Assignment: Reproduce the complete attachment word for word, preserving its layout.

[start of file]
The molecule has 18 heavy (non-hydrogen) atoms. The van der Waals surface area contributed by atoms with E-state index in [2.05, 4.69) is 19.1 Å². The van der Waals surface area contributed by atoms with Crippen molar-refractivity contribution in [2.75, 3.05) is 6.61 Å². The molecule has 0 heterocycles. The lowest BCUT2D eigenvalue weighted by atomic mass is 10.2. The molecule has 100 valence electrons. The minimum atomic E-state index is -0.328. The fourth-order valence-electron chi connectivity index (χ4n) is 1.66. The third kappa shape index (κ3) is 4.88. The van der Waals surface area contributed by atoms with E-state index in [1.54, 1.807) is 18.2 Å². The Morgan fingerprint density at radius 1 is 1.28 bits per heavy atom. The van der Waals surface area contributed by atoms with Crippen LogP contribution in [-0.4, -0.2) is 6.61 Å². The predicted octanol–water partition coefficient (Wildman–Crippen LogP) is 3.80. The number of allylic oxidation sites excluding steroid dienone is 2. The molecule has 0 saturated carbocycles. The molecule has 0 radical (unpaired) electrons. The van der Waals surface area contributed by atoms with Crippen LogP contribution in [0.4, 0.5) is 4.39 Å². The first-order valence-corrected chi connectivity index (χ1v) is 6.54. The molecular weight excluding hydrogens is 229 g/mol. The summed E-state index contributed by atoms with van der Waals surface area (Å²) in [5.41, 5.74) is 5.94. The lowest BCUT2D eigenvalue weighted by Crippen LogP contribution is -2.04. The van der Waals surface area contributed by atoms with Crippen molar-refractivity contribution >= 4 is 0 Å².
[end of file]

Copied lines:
The molecule has 18 heavy (non-hydrogen) atoms. The van der Waals surface area contributed by atoms with E-state index in [2.05, 4.69) is 19.1 Å². The van der Waals surface area contributed by atoms with Crippen molar-refractivity contribution in [2.75, 3.05) is 6.61 Å². The molecule has 0 heterocycles. The lowest BCUT2D eigenvalue weighted by atomic mass is 10.2. The molecule has 100 valence electrons. The minimum atomic E-state index is -0.328. The fourth-order valence-electron chi connectivity index (χ4n) is 1.66. The third kappa shape index (κ3) is 4.88. The van der Waals surface area contributed by atoms with E-state index in [1.54, 1.807) is 18.2 Å². The Morgan fingerprint density at radius 1 is 1.28 bits per heavy atom. The van der Waals surface area contributed by atoms with Crippen LogP contribution in [-0.4, -0.2) is 6.61 Å². The predicted octanol–water partition coefficient (Wildman–Crippen LogP) is 3.80. The number of allylic oxidation sites excluding steroid dienone is 2. The molecule has 0 saturated carbocycles. The molecule has 0 radical (unpaired) electrons. The van der Waals surface area contributed by atoms with Crippen LogP contribution in [0.4, 0.5) is 4.39 Å². The first-order valence-corrected chi connectivity index (χ1v) is 6.54. The molecular weight excluding hydrogens is 229 g/mol. The summed E-state index contributed by atoms with van der Waals surface area (Å²) in [5.41, 5.74) is 5.94. The lowest BCUT2D eigenvalue weighted by Crippen LogP contribution is -2.04. The van der Waals surface area contributed by atoms with Crippen molar-refractivity contribution >= 4 is 0 Å².